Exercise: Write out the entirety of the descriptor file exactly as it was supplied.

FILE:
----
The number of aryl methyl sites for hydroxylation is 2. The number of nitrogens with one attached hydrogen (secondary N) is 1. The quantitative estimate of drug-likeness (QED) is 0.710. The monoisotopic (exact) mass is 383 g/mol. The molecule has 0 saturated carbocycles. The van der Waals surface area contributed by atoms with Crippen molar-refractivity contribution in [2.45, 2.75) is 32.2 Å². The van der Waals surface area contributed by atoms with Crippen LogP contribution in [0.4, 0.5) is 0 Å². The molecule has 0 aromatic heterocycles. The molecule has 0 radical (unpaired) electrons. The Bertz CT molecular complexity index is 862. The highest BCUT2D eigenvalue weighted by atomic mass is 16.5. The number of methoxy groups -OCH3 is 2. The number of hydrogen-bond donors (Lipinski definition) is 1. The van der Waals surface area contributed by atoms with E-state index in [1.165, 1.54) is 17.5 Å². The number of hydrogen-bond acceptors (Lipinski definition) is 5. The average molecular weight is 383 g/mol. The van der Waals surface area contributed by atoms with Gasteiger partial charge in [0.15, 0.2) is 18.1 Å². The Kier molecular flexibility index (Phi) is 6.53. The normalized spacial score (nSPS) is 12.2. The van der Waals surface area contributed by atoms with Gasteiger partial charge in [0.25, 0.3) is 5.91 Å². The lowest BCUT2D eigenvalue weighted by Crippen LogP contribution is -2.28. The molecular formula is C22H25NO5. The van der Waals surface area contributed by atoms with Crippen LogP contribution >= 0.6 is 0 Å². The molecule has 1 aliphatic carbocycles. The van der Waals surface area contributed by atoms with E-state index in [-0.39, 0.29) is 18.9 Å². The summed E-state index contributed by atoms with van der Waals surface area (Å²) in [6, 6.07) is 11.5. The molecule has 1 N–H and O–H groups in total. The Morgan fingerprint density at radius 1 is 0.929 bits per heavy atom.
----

The number of aryl methyl sites for hydroxylation is 2. The number of nitrogens with one attached hydrogen (secondary N) is 1. The quantitative estimate of drug-likeness (QED) is 0.710. The monoisotopic (exact) mass is 383 g/mol. The molecule has 0 saturated carbocycles. The van der Waals surface area contributed by atoms with Crippen molar-refractivity contribution in [2.45, 2.75) is 32.2 Å². The van der Waals surface area contributed by atoms with Crippen LogP contribution in [0.4, 0.5) is 0 Å². The molecule has 0 aromatic heterocycles. The molecule has 0 radical (unpaired) electrons. The Bertz CT molecular complexity index is 862. The highest BCUT2D eigenvalue weighted by atomic mass is 16.5. The number of methoxy groups -OCH3 is 2. The number of hydrogen-bond donors (Lipinski definition) is 1. The van der Waals surface area contributed by atoms with E-state index in [1.165, 1.54) is 17.5 Å². The number of hydrogen-bond acceptors (Lipinski definition) is 5. The average molecular weight is 383 g/mol. The van der Waals surface area contributed by atoms with Gasteiger partial charge in [0.15, 0.2) is 18.1 Å². The Kier molecular flexibility index (Phi) is 6.53. The normalized spacial score (nSPS) is 12.2. The van der Waals surface area contributed by atoms with Gasteiger partial charge in [0.25, 0.3) is 5.91 Å². The lowest BCUT2D eigenvalue weighted by Crippen LogP contribution is -2.28. The molecular formula is C22H25NO5. The van der Waals surface area contributed by atoms with Crippen LogP contribution >= 0.6 is 0 Å². The molecule has 1 aliphatic carbocycles. The van der Waals surface area contributed by atoms with E-state index in [-0.39, 0.29) is 18.9 Å². The summed E-state index contributed by atoms with van der Waals surface area (Å²) in [6, 6.07) is 11.5. The molecule has 1 N–H and O–H groups in total. The Morgan fingerprint density at radius 1 is 0.929 bits per heavy atom.